What to expect when you are expecting
Dental advice for pregnant women
Pregnancy is a special time. Before and during your pregnancy it is important to be as healthy as you can. This includes looking after you teeth and gums.
Some women get swollen sore gums, which may bleed in pregnancy. Bleeding gums are caused by a build-up of plaque (a sticky substance containing bacteria) on the teeth. Hormonal changes during pregnancy can make your gums more reactive to plaque, leading to inflammation and bleeding – called pregnancy gingivitis.
It is important to keep your teeth and gums as clean and healthy as possible. The best way to prevent or deal with gum problems is to practice good oral hygiene at home, have regular dental check-ups and see the hygienist regularly.
At Roseneath Dental Care we recommend that, during your pregnancy, you see your dentist regularly (every 6 months) and have your teeth professionally cleaned every 3-4 months (unless advised different by the dentist).
Although prevention is better than cure, do not be concerned if you experience some discomfort from your teeth, as routine dental treatment is safe during pregnancy.
Certain medications may not be recommended during the first three months of you pregnancy. It is therefore of huge benefit to have your teeth assessed and treated if required, to reduce the risk of taking these medications to a minimum. Prevention is better than cure.
Here are few tips on how you can help look after your teeth and gums:
- Clean your teeth carefully twice a day for two minutes. Ask your dentist or hygienist to show you the correct brushing method to remove all the plaque.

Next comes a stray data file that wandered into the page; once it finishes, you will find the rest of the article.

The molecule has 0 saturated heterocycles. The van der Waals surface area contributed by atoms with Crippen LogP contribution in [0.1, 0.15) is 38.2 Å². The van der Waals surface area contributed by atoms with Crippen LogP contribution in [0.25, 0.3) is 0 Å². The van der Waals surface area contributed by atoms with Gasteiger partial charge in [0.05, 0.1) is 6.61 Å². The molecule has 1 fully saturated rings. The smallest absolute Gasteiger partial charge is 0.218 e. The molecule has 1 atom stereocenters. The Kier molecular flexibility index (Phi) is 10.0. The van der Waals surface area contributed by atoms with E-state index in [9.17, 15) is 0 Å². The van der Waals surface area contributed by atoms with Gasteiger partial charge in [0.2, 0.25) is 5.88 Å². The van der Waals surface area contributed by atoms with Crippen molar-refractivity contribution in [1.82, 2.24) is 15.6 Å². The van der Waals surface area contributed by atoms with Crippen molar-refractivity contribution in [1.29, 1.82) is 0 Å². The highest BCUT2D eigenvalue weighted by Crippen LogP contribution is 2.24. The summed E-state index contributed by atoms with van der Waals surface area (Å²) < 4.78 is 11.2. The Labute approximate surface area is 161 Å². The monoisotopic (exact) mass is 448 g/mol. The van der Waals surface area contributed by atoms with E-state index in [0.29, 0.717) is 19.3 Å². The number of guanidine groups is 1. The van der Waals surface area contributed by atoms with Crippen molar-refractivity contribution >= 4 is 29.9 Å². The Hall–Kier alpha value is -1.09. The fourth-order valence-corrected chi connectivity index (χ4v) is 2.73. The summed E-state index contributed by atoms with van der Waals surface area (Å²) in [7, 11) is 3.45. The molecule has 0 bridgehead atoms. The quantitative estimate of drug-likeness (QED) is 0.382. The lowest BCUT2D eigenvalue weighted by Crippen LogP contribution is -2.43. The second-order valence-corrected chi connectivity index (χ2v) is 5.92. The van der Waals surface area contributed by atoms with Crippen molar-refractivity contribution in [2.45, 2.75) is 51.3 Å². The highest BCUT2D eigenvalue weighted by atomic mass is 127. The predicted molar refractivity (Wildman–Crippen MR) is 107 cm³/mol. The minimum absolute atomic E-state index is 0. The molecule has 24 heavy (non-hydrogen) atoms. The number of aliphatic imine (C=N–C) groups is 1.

- Floss your teeth at least once a day.
- Use a soft toothbrush which is comfortable to hold and use a fluoride toothpaste.
- Avoid having sugary drinks (such as fizzy drinks or sweet tea) and sugary foods too often. Try to keep them to meal times only.
- If you are hungry between meals, get healthy snacks and avoid sugary or acidic foods.
- Avoid mouthwashes that contain alcohol.
- Stop smoking. Smoking will make gum disease worse, not to mention harm your baby.
Pregnant women who experience morning sickness with vomiting and/or acid reflux are at high risk of tooth erosion. If you have morning sickness and you vomit, rinse your mouth afterwards with plain water and/or chew sugar free gum to stimulate saliva to neutralise and wash away acid . This will help prevent the acid in your vomit attacking your teeth. Do not brush your teeth straight away as they will be softened by the acid from the stomach. Wait about one hour before doing so.
By taking care of your oral health while pregnant, you are giving your child a great start in life.
At Roseneath Kids we recommend the first dental check-up for your child by two years of age. We strongly recommend regular check-ups throughout their whole childhood, combined with hygiene sessions in adolescence.